If this team can get healthy, it can go on a run. They just need to get their bats in order, the starters healthy, and the bullpen solidified. They are only 3 games out of first place now and have around 20+ games to make up that deficit before the first half ends.
Promotions and Predicaments
The ultimate goal of every prospect is to get to the majors and I can see several players from Tennessee getting promoted in the second half very easily.
It all starts with Schwarber. The dilemma for the organization is that the bat is ready for AAA. In fact, it could be ready for the majors this year. The problem lies in the position Schwarber is going to play in Iowa or the big leagues – C or LF? They can’t keep him in AA to work on his catching if it retards the bat, which needs to be challenged. Then again, the defense also has to be there. It is an interesting dilemma.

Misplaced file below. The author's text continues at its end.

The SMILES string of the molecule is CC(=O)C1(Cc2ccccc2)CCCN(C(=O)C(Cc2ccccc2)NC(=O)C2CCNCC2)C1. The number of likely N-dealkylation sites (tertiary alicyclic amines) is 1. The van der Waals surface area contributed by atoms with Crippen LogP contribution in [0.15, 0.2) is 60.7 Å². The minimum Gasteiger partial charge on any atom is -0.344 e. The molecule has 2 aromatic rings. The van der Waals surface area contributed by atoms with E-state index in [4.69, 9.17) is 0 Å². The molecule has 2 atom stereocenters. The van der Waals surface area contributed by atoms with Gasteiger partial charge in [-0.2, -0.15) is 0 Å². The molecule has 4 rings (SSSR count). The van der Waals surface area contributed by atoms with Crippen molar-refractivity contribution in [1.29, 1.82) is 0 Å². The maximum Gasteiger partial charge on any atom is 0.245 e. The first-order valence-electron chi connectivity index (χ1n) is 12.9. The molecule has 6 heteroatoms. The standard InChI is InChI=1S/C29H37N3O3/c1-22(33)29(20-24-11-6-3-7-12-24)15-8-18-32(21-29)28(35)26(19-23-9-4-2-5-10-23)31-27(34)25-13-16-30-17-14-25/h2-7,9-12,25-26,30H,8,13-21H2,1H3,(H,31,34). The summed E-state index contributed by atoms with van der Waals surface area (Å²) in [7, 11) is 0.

Vogelbach’s bat is ready for the next level too, and there is a spot at Iowa he could slide ride into at 1B. Contreras is also possibly ready, but if Schwarber goes to Iowa, Contreras gets to catch more at Tennessee and the Cubs aren’t sending two catchers to Iowa. Billy McKinney, at only 20, is not in any rush to get to AAA. Almora’s, Rademacher’s, and Hannemann’s bats just are not ready for AAA; not one of them is hitting above .250.
With the poor starting pitching at Iowa, Pierce Johnson should not spend much time at Tennessee after having logged 91.2 innings at AA last year. He will be coming off the DL sometime in the next two weeks and 3-4 good starts should be enough to get him to Des Moines by the Fourth of July. Ivan Pineyro is in the same boat as Johnson since he already has been in AA a year now.